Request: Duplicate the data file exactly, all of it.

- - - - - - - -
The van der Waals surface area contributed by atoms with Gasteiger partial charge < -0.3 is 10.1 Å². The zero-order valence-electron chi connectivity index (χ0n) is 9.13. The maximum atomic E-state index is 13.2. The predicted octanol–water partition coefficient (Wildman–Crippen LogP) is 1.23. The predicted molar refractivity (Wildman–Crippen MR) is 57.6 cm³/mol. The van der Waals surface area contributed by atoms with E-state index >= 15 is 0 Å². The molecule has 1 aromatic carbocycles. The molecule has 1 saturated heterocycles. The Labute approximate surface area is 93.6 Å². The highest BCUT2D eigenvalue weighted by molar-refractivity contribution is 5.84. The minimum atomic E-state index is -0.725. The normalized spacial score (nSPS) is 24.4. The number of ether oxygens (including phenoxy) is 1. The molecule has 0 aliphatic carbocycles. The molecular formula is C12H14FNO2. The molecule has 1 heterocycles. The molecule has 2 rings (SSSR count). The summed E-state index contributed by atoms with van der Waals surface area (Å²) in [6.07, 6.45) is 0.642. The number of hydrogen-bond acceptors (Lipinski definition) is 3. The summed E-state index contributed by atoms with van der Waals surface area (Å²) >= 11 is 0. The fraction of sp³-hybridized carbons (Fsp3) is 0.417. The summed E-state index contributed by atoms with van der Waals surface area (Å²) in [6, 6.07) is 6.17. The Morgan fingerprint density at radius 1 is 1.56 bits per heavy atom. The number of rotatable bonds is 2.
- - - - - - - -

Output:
The van der Waals surface area contributed by atoms with Gasteiger partial charge < -0.3 is 10.1 Å². The zero-order valence-electron chi connectivity index (χ0n) is 9.13. The maximum atomic E-state index is 13.2. The predicted octanol–water partition coefficient (Wildman–Crippen LogP) is 1.23. The predicted molar refractivity (Wildman–Crippen MR) is 57.6 cm³/mol. The van der Waals surface area contributed by atoms with E-state index >= 15 is 0 Å². The molecule has 1 aromatic carbocycles. The molecule has 1 saturated heterocycles. The Labute approximate surface area is 93.6 Å². The highest BCUT2D eigenvalue weighted by molar-refractivity contribution is 5.84. The minimum atomic E-state index is -0.725. The normalized spacial score (nSPS) is 24.4. The number of ether oxygens (including phenoxy) is 1. The molecule has 0 aliphatic carbocycles. The molecular formula is C12H14FNO2. The molecule has 1 heterocycles. The molecule has 2 rings (SSSR count). The summed E-state index contributed by atoms with van der Waals surface area (Å²) in [6.07, 6.45) is 0.642. The number of hydrogen-bond acceptors (Lipinski definition) is 3. The summed E-state index contributed by atoms with van der Waals surface area (Å²) >= 11 is 0. The fraction of sp³-hybridized carbons (Fsp3) is 0.417. The summed E-state index contributed by atoms with van der Waals surface area (Å²) in [6, 6.07) is 6.17. The Morgan fingerprint density at radius 1 is 1.56 bits per heavy atom. The number of rotatable bonds is 2.